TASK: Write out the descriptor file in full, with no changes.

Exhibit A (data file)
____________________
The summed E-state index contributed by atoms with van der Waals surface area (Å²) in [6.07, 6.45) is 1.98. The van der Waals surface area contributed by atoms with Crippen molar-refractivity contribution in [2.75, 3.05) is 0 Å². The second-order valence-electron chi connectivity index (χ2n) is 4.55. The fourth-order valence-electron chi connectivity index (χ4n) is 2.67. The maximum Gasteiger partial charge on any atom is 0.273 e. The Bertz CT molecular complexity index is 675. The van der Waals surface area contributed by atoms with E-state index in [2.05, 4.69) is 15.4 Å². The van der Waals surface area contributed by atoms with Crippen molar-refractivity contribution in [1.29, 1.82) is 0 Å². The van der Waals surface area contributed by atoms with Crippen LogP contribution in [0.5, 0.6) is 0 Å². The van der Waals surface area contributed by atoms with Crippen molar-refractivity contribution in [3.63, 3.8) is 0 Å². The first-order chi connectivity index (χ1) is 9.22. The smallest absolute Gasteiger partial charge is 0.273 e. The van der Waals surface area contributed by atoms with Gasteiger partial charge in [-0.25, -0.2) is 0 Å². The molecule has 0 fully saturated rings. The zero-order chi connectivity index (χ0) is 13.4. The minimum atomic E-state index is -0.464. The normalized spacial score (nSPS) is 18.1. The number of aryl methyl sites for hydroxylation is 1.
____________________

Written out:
The summed E-state index contributed by atoms with van der Waals surface area (Å²) in [6.07, 6.45) is 1.98. The van der Waals surface area contributed by atoms with Crippen molar-refractivity contribution in [2.75, 3.05) is 0 Å². The second-order valence-electron chi connectivity index (χ2n) is 4.55. The fourth-order valence-electron chi connectivity index (χ4n) is 2.67. The maximum Gasteiger partial charge on any atom is 0.273 e. The Bertz CT molecular complexity index is 675. The van der Waals surface area contributed by atoms with E-state index in [2.05, 4.69) is 15.4 Å². The van der Waals surface area contributed by atoms with Crippen molar-refractivity contribution in [1.29, 1.82) is 0 Å². The van der Waals surface area contributed by atoms with Crippen LogP contribution in [0.5, 0.6) is 0 Å². The van der Waals surface area contributed by atoms with Crippen molar-refractivity contribution in [3.63, 3.8) is 0 Å². The first-order chi connectivity index (χ1) is 9.22. The smallest absolute Gasteiger partial charge is 0.273 e. The van der Waals surface area contributed by atoms with Gasteiger partial charge in [-0.25, -0.2) is 0 Å². The molecule has 0 fully saturated rings. The zero-order chi connectivity index (χ0) is 13.4. The minimum atomic E-state index is -0.464. The normalized spacial score (nSPS) is 18.1. The number of aryl methyl sites for hydroxylation is 1.